This is where the story, at least as fair as the game is concerned, gets complicated. The development of Soul Reaver began in 1997, alongside Blood Omen 2, the sequel to the original game. Blood Omen 2 would once again see players take on the role of the titular Kain in an action-RPG formula, while the Soul Reaver games would focus on a wraith known as Raziel, who’s seeking to take down Kain. The gameplay was described as more akin to Tomb Raider, with action to be found but a more enhanced focus on platforming and puzzle solving.
The Soul Reaver series takes place hundreds of years in the future from the events of the original Blood Omen, with Blood Omen 2 seeking to bridge the gap between the two games. However, Blood Omen 2 also takes place in an alternate reality created by the events of Soul Reaver 2. Essentially, Blood Omen 2 was in development at the same time as the predecessor to the game that allows the story of BO2 to make sense. You with me so far?
All three games were considered decent hits, leading Crystal Dynamics and Eidos to create Legacy of Kain: Defiance, basically the equivalent of the series’ Endgame. Defiance was the first game in the series to allow players to play as both Kain and Raziel, with the story following both characters and their respective paths separately.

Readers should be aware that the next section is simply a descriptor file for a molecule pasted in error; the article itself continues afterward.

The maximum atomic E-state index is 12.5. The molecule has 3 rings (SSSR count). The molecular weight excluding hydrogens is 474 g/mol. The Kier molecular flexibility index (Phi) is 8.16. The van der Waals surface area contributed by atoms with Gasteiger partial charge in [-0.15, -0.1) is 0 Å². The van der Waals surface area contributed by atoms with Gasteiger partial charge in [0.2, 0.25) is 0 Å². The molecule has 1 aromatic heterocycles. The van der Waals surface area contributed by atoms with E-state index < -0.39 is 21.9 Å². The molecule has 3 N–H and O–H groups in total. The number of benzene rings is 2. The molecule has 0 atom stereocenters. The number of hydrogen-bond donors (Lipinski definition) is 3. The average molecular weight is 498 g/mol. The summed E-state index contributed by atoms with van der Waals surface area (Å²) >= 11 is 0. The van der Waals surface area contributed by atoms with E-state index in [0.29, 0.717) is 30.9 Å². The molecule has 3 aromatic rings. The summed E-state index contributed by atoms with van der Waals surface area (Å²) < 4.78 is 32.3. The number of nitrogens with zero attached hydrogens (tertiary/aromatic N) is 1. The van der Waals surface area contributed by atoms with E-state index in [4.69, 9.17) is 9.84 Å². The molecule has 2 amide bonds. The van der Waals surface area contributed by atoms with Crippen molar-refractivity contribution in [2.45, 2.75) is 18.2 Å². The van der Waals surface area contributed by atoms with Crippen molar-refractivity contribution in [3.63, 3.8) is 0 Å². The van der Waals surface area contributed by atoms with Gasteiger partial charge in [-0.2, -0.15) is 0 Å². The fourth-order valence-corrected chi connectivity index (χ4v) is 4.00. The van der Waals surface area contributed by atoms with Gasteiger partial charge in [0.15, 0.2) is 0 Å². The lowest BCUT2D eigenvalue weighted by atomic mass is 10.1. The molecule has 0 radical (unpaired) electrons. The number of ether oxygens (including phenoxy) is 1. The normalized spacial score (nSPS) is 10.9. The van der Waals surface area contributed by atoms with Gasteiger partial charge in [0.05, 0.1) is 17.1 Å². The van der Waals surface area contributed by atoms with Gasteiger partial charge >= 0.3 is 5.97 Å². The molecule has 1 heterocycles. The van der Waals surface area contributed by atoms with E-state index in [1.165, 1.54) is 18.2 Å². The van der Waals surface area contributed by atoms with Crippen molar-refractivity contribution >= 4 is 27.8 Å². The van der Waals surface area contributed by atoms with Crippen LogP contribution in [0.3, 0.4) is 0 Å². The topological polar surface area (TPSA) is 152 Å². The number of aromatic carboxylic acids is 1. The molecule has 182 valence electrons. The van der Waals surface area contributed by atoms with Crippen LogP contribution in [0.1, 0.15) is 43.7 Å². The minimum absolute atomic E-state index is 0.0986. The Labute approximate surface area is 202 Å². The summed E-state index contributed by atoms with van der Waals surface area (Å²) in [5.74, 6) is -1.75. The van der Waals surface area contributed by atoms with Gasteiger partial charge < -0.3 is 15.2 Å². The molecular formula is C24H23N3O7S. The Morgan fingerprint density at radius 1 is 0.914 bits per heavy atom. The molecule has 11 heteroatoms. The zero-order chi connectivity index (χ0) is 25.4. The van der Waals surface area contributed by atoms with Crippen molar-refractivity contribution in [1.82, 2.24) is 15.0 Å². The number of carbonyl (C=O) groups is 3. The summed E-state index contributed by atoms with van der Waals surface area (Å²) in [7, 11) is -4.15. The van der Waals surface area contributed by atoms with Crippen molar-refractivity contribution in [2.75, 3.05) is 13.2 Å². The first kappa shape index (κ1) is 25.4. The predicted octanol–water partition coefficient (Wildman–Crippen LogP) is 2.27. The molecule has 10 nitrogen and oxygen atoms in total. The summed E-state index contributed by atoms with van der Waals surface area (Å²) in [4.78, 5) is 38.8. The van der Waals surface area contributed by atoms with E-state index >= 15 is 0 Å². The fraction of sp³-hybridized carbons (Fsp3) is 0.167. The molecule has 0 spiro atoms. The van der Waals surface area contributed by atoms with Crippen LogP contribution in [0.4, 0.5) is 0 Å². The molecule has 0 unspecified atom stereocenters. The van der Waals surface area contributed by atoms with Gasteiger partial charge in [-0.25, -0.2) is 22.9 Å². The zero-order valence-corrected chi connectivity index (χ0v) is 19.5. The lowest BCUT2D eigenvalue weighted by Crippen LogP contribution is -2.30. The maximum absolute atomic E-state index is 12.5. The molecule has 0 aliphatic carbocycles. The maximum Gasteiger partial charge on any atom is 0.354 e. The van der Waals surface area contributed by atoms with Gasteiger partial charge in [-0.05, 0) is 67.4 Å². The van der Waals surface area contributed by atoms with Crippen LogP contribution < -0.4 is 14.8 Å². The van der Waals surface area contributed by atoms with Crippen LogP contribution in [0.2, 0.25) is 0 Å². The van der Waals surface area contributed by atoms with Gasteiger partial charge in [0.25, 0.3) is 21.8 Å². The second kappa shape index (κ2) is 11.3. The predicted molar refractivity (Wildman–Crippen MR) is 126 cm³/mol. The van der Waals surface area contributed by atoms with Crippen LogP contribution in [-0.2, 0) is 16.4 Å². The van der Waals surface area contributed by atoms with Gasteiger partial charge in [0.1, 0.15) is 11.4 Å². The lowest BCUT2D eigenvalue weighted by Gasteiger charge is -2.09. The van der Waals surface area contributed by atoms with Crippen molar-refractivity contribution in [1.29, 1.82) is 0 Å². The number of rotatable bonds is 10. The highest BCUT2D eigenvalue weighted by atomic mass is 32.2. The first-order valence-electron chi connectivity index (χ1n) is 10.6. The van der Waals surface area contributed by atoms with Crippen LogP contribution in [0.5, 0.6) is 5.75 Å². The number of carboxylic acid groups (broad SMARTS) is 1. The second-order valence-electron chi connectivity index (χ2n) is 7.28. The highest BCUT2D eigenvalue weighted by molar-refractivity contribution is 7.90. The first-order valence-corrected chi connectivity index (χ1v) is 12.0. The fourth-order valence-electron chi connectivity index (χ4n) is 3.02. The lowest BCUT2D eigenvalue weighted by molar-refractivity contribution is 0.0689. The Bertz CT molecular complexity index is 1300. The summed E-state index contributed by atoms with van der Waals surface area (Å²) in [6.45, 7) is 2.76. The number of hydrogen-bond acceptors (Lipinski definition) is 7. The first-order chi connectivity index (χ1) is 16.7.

Where’s Legacy of Kain At Now?
Unfortunately, Defiance would prove to be the last Legacy of Kain game to see the light of day, rumoured to have sold somewhere between 500,000 and one million copies. This was apparently deemed somewhat of a commercial failure by publishers Eidos, who moved on to other projects, chief among them being Tomb Raider: Legend. Amy Hennig, one of the creative forces behind Legacy of Kain after the move to Crystal Dynamics, left for Naughty Dog in 2004, where she’d go on to blaze her own legendary path through the gaming industry.
Despite Defiance being the last Legacy of Kain game ever released, that doesn’t mean there hasn’t been a concerted effort from multiple developers to try and bring the series back. It was revealed that Eidos and Ritual Entertainment had plans to collaborate on the development of Legacy of Kain: The Dark Prophecy back in 2004, but the development ultimately fell through.
In 2009, Eidos was purchased by Square Enix and became Square Enix Europe, and it would appear that at this time they got to work on the development of a new Legacy of Kain game, titled Dead Sun. Dead Sun would be developed by Climax Studios, with a multiplayer companion game developed by Psyonix, the team now responsible for Rocket League. Somehow, Dead Sun probably wouldn’t have featured Kain and Raziel playing car football for eternity.